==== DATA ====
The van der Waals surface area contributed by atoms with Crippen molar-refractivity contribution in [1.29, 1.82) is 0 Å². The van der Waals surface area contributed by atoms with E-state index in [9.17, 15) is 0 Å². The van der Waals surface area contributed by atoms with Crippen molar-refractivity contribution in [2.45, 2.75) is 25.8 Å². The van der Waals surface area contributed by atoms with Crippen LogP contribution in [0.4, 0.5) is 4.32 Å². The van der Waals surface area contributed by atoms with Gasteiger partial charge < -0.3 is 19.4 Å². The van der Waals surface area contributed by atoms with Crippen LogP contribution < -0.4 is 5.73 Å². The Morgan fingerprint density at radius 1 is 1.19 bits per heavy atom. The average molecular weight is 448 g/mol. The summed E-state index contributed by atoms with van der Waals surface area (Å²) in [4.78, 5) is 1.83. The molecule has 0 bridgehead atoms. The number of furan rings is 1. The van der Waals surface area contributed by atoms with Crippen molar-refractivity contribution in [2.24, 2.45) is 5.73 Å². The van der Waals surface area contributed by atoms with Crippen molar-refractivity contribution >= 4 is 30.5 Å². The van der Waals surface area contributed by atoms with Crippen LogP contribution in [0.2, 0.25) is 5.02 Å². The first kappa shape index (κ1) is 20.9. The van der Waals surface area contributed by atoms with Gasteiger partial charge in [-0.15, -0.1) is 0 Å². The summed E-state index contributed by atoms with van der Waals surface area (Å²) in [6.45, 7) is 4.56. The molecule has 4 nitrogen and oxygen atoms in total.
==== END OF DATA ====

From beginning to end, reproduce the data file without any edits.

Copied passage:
The van der Waals surface area contributed by atoms with Crippen molar-refractivity contribution in [1.29, 1.82) is 0 Å². The van der Waals surface area contributed by atoms with E-state index in [9.17, 15) is 0 Å². The van der Waals surface area contributed by atoms with Crippen molar-refractivity contribution in [2.45, 2.75) is 25.8 Å². The van der Waals surface area contributed by atoms with Crippen LogP contribution in [0.4, 0.5) is 4.32 Å². The van der Waals surface area contributed by atoms with Gasteiger partial charge < -0.3 is 19.4 Å². The van der Waals surface area contributed by atoms with Crippen LogP contribution < -0.4 is 5.73 Å². The Morgan fingerprint density at radius 1 is 1.19 bits per heavy atom. The average molecular weight is 448 g/mol. The summed E-state index contributed by atoms with van der Waals surface area (Å²) in [4.78, 5) is 1.83. The molecule has 0 bridgehead atoms. The number of furan rings is 1. The van der Waals surface area contributed by atoms with Crippen molar-refractivity contribution in [2.24, 2.45) is 5.73 Å². The van der Waals surface area contributed by atoms with Crippen molar-refractivity contribution >= 4 is 30.5 Å². The van der Waals surface area contributed by atoms with Crippen LogP contribution in [0.2, 0.25) is 5.02 Å². The first kappa shape index (κ1) is 20.9. The van der Waals surface area contributed by atoms with Gasteiger partial charge in [-0.15, -0.1) is 0 Å². The summed E-state index contributed by atoms with van der Waals surface area (Å²) in [6.45, 7) is 4.56. The molecule has 4 nitrogen and oxygen atoms in total.